The above resolution was unanimously passed by the 15 members of the Court. It should be clear from the resolution that the Court did not treat the letter of respondent Arroyo to be administered the oath by Chief Justice Davide, Jr., as a case but as an administrative matter. If it were considered as a case, then petitioner has reason to fear that the Court has predetermined the legitimacy of the claim of respondent Arroyo to the presidency. To dispel the erroneous notion, the Court precisely treated the letter as an administrative matter and emphasized that it was without prejudice to the disposition of any justiciable case that may be filed by a proper party. In further clarification, the Court on February 20, 2001 issued another resolution to inform the parties and the public that it xxx did not issue a resolution on January 20, 2001 declaring the office of the President vacant and that neither did the Chief Justice issue a press statement justifying the alleged resolution. Thus, there is no reason for petitioner to request for the said twelve (12) justices to recuse themselves. To be sure, a motion to inhibit filed by a party after losing his case is suspect and is regarded with general disfavor.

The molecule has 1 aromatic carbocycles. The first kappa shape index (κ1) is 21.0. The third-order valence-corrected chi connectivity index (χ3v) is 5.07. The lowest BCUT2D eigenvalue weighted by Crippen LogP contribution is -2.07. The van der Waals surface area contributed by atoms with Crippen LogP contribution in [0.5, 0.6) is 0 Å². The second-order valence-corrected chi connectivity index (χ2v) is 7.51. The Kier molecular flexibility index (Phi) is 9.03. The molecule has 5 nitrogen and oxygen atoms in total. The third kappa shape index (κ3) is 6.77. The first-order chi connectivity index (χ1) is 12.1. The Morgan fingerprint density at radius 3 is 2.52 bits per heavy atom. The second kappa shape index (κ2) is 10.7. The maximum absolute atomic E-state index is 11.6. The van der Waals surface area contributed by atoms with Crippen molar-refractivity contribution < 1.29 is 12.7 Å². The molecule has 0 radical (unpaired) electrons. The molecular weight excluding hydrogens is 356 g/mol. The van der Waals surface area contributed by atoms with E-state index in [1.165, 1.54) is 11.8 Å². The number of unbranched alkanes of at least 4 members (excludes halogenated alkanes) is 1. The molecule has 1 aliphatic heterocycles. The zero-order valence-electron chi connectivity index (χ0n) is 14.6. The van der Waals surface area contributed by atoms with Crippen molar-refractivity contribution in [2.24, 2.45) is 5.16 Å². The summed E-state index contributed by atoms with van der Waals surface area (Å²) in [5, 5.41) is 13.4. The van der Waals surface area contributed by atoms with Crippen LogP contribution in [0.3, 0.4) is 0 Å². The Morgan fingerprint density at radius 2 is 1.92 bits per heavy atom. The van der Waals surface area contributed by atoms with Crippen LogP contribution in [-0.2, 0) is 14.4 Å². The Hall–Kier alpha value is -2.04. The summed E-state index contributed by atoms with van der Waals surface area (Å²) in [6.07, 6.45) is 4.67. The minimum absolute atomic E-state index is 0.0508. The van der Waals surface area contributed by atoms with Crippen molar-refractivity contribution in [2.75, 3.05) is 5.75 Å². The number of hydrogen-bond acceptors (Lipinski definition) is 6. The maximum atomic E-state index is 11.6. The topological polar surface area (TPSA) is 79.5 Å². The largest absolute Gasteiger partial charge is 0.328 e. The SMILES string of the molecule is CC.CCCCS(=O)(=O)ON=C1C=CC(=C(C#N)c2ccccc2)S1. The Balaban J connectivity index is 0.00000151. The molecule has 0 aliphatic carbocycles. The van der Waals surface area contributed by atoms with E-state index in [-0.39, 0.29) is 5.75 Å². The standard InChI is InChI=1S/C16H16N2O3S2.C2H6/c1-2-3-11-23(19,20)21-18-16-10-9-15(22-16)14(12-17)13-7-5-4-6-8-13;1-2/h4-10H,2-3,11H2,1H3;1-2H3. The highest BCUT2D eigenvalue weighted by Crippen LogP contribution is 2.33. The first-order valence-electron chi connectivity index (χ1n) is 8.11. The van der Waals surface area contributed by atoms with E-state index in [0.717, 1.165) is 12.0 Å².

Moreover, to disqualify any of the members of the Court, particularly a majority of them, is nothing short of pro tanto depriving the Court itself of its jurisdiction as established by the fundamental law. Disqualification of a judge is a deprivation of his judicial power. And if that judge is the one designated by the Constitution to exercise the jurisdiction of his court, as is the case with the Justices of this Court, the deprivation of his or their judicial power is equivalent to the deprivation of the judicial power of the court itself. It affects the very heart of judicial independence. The proposed mass disqualification, if sanctioned and ordered, would leave the Court no alternative but to abandon a duty which it cannot lawfully discharge if shorn of the participation of its entire membership of Justices.